Tuesday, July 15, 2014: 10:30 AM - 12:20 PM

Rational Choice under Empirical Test

Session Organizer
Jun KOBAYASHI, Seikei University, Japan, jun.kobayashi@fh.seikei.ac.jp

Session in English

This session focuses on intimate relationships, such as the family, the couple, love, and emotional attachment. Anthony Giddens argued that modern industrial societies have transformed traditional fixed intimacies into personal and thereby flexible ones. This should be the case especially in the era of globalization. One of the pioneering examples of Rational Choice sociology was the increase in divorce, resulting in changing roles of women and men. More recently we have observed increasing acceptance of homosexuality, nonmarital birth, and patchwork families. These relationships are in many respects similar to traditional families, but in other aspects different from them. The structure within intimate relationships depends on the distribution of resources as human capital, social capital, or cultural capital. All together, the sociology of intimate relationships is full of choice-oriented questions which shall be combined in this session. Theoretical and empirical papers are likewise welcome. Topics may include (but not limited to): cohabitation, international marriage, divorce, sexual division of labor, household work, declining birth rates, aging, care, sexuality, social stratification, and welfare states.

 

Thursday, July 17, 2014: 05:30 PM - 07:20 PM

RC45 Business Meeting

Session Organizer


 

Thursday, July 17, 2014: 03:30 PM - 05:20 PM

RC45 Poster Session: Current Research in Rational Choice Theory

Session Organizer
Hanno SCHOLTZ, University of Fribourg, Switzerland, hanno.scholtz@unifr.ch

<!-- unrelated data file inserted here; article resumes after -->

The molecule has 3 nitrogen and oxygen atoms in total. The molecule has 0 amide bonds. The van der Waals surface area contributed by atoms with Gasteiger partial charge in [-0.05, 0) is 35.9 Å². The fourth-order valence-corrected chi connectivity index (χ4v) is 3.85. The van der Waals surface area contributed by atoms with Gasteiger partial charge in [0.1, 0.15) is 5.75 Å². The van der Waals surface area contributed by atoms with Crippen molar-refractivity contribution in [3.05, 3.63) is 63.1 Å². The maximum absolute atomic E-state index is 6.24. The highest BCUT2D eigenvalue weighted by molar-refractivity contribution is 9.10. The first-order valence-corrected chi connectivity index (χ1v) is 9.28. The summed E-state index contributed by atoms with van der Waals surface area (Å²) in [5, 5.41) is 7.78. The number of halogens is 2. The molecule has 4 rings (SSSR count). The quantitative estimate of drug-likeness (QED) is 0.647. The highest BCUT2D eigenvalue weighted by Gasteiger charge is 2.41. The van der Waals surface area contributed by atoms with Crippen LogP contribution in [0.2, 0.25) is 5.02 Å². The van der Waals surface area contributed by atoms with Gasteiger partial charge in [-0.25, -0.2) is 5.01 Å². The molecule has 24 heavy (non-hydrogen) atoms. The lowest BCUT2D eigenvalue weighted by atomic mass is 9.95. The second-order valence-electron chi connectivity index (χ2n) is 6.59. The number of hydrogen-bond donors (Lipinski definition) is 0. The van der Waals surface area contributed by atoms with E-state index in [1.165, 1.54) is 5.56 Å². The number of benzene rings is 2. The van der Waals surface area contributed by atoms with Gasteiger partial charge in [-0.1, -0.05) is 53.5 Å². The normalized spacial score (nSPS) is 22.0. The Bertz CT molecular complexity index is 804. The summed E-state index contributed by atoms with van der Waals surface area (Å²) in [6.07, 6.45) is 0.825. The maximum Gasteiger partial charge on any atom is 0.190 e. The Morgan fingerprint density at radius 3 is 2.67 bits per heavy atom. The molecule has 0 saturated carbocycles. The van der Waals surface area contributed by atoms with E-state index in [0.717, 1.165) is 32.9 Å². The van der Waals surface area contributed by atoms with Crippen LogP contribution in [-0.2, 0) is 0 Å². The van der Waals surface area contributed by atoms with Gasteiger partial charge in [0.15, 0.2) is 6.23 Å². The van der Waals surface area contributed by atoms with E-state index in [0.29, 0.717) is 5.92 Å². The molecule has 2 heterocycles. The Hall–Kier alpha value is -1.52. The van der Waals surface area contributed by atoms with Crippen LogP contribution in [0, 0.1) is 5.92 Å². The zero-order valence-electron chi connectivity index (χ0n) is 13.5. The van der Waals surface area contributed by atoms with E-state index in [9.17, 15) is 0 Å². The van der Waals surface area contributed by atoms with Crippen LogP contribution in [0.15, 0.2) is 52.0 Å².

Session in English

 

Wednesday, July 16, 2014: 03:30 PM - 05:20 PM

Simulation Studies in Rational Choice Theory

Session Organizer
Kazuto MISUMI, Kyushu University, Japan, kmisumi@scs.kyushu-u.ac.jp

Session in English

In modern society most of social institutions are rationally designed (in a bureaucratic way); at the same time, they are inherently embedded in social structures to some degrees. As Putnam suggests, performance of social institutions might be efficiently enhanced by social structures (trust and norm of general reciprocity) surrounding the institutions. In a sense, embeddedness is a necessary factor to be considered when rationally designing social institutions. On the other hand, as Burt suggests, an embedded institution often produces unfair results because social networks within and surrounding it should have structural holes. If fairness or equality is a significant element, the influences by embeddedness must be carefully controlled when designing and managing social institutions. Specifically in those East Asian countries that commonly share relationalism, this paradoxical issue is significant because the default level of embeddedness should be deeper than other countries. In this session, by focusing on relationalism (or East Asian countries) in wider comparative perspectives, we explore a unique model of embedded institutions in that social structures are congruent with rationality. Theoretical approach, case study, and survey research are welcome; however, it is expected that discussions will refer to concrete institutional problems.

 

Monday, July 14, 2014: 10:30 AM - 12:20 PM

Social Capital and Rational Choice Theory

Session Organizers
Yoshimichi SATO, Tohoku University, Japan, ysato@sal.tohoku.ac.jp
Rafael WITTEK, Groningen University, Netherlands, r.p.m.wittek@rug.nl

Session in English

Social capital has been popular in social sciences, but it has also been criticized for its conceptual ambiguity. Rational choice theory can contribute to solving this problem by exploring how something social such as social networks is converted into social “capital.” The session invites papers that study this conversion process as well as rational choice of social capital. Other topics about social capital and rational choice such as the study of the interaction of social capital at different levels (individual, meso, and macro levels), the analysis of the relationship between negative social capital and actors, and the study of social capital and reputation management are also intriguing. Both of empirical and theoretical papers are welcome.

 

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March 2014